If someone clapped out the rhythm of a song you knew, would you recognize it? It’s pretty unlikely, given what’s called the curse of knowledge. To the person with the song in their head, it’s obvious, but you can’t expect anyone else to hear it. It’s an important concept for anyone who wants to be a better writer. This is among many fascinating concepts discussed in Steven Pinker’s new book, The Sense of Style: The Thinking Person’s Guide to Writing in the 21st Century, which some are calling the new Strunk and White. This is part of a complete episode.
- Take Tea for the Fever (episode #1508) 10/22/2018: Silence comes in many forms. Writer Paul Goodman says there is, for example, the noisy silence of "resentment and self-recrimination," and the helpful, participatory silence... [more]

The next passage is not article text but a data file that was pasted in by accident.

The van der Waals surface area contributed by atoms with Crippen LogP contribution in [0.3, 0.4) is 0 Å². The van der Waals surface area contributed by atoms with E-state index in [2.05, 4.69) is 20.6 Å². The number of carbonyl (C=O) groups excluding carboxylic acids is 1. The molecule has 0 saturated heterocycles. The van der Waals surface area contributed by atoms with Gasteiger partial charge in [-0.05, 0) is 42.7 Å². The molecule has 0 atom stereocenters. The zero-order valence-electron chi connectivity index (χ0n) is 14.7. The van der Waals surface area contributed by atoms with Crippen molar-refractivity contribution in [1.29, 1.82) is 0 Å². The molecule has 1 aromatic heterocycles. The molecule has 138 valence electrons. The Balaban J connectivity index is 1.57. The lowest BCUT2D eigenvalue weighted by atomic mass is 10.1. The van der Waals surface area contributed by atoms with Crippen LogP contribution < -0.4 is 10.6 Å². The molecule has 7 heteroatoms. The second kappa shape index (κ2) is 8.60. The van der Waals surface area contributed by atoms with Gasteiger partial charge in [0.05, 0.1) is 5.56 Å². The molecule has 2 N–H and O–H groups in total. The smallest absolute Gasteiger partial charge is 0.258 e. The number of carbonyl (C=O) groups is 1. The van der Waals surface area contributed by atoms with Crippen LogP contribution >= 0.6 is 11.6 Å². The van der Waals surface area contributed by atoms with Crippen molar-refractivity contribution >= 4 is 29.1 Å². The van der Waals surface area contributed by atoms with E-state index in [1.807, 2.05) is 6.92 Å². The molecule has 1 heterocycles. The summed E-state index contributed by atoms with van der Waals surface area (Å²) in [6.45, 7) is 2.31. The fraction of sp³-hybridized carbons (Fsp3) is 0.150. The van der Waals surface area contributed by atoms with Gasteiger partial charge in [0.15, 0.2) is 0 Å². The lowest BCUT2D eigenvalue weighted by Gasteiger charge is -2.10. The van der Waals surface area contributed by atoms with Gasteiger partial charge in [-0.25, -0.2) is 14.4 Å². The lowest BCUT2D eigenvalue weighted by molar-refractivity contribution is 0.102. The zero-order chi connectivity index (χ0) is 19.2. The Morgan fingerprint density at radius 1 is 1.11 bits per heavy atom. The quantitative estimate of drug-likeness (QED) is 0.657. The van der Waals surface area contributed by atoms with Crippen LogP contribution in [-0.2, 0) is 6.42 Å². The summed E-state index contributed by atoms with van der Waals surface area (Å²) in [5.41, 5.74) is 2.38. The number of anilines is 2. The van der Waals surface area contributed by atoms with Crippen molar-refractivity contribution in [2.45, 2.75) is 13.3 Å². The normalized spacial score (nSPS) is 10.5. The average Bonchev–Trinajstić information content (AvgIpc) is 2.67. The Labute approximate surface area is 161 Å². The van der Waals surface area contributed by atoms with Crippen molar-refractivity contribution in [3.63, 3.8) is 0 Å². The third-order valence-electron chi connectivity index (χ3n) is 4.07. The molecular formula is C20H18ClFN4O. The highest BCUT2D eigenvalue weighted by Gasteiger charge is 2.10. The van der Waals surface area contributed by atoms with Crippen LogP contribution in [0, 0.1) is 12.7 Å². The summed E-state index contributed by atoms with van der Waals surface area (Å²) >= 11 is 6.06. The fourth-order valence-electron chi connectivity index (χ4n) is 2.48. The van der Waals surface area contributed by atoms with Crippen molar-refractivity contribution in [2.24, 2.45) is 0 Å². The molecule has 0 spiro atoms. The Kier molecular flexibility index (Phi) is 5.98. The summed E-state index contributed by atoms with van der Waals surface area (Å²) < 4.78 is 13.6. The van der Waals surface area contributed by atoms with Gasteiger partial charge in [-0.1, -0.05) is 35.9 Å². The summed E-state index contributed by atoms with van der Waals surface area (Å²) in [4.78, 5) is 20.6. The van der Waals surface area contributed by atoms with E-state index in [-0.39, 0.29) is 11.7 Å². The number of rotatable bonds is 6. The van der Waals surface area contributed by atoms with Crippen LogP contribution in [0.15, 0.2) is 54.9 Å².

- Sundog (episode #1507) 10/15/2018: A clever pun can make the difference between a so-so phrase and a memorable one. The phrase "the last straw" refers to an old fable... [more]
- Oh, For Cute! (episode #1506) 10/08/2018: A stereotype is a preconceived notion about a person or group. Originally, though, the word stereotype referred to a printing device used to produce lots... [more]
- Coinkydink (episode #1505) 10/01/2018: Sometimes it's a challenge to give a book a chance: How many pages should you read before deciding it's not worth your time? There's a... [more]
- Sweet Dreams (episode #1450) 09/22/2018: In deafening workplaces, like sawmills and factories, workers develop their own elaborate sign language to discuss everything from how their weekend went to when the... [more]